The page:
Sally and the shaykhs
In 1989, the late Shaykh al-Tantawi, Egypt’s leading Islamic authority, issued a fatwa on sex change surgery : “It is permissible to perform the operation in order to reveal what was hidden of male or female organs. Indeed, it is obligatory to do so on the grounds that it must be considered a treatment, when a trustworthy doctor advises it. It is, however, not permissible to do it at the mere wish to change sex from woman to man, or vice versa.” This fatwa is open to interpretation, however, since “hidden” and “mere wish” are subjective terms and could potentially allow for sex reassignment surgery in cases of gender identity disorder.
The edict was issued in the wake of a famous case of an Egyptian medical student called Sayyid Morsi, who underwent sex reassignment surgery in the late 1980s. As Sally, she applied for re-admission to her old school, al-Azhar, the Arab world’s oldest Islamic university, no less – which turned her down on the grounds that she violated its policy on sex segregation, and that all the surgery had done was to render her neither completely male nor genuinely female. After years of legal challenges, Sally was able to change her official sex to female, but failed to persuade Al Azhar to reinstate her; no longer able to pursue a career in medicine, she relaunched herself as a belly dancer. Sally’s case is discussed in detail in “Sex Change in Cairo” by Jakob Skovgaard-Petersen and “The body of the condemned Sally” by Mohamed Jean Veneuse.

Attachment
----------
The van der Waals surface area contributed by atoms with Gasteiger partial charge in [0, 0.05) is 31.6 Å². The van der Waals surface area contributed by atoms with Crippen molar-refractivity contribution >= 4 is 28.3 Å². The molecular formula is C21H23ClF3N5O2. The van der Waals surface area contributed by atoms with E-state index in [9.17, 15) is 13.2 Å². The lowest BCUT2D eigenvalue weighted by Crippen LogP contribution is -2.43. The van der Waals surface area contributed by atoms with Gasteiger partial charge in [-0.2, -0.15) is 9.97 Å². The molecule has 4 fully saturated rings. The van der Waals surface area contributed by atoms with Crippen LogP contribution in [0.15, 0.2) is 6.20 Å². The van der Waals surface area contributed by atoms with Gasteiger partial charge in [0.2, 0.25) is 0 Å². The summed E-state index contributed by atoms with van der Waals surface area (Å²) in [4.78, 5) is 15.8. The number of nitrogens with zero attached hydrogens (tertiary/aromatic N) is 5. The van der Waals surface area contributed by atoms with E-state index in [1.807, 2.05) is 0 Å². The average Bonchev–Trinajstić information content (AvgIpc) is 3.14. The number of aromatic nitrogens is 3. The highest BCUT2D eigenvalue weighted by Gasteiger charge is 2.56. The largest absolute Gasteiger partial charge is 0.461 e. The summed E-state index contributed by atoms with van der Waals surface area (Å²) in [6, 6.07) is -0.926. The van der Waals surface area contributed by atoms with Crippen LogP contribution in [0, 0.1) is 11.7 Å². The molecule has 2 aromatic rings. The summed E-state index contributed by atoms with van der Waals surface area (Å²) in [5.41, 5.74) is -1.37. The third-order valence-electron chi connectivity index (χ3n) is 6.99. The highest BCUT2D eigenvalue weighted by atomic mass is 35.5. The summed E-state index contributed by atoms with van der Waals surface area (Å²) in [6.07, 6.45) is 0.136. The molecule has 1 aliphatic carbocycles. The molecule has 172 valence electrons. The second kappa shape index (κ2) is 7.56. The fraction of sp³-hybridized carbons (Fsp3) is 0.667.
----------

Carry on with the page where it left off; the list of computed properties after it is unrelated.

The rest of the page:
In 2009, Egypt introduced an official medical committee to adjudicate on such cases, specifying that any eligible patient “should also have the physiological organs of the sex he will be changed to, which might have been hidden or were not functioning properly but should be there.” This ruling narrows the conditions, but as with almost everything else in Egypt, what is said and what can actually be done often part company.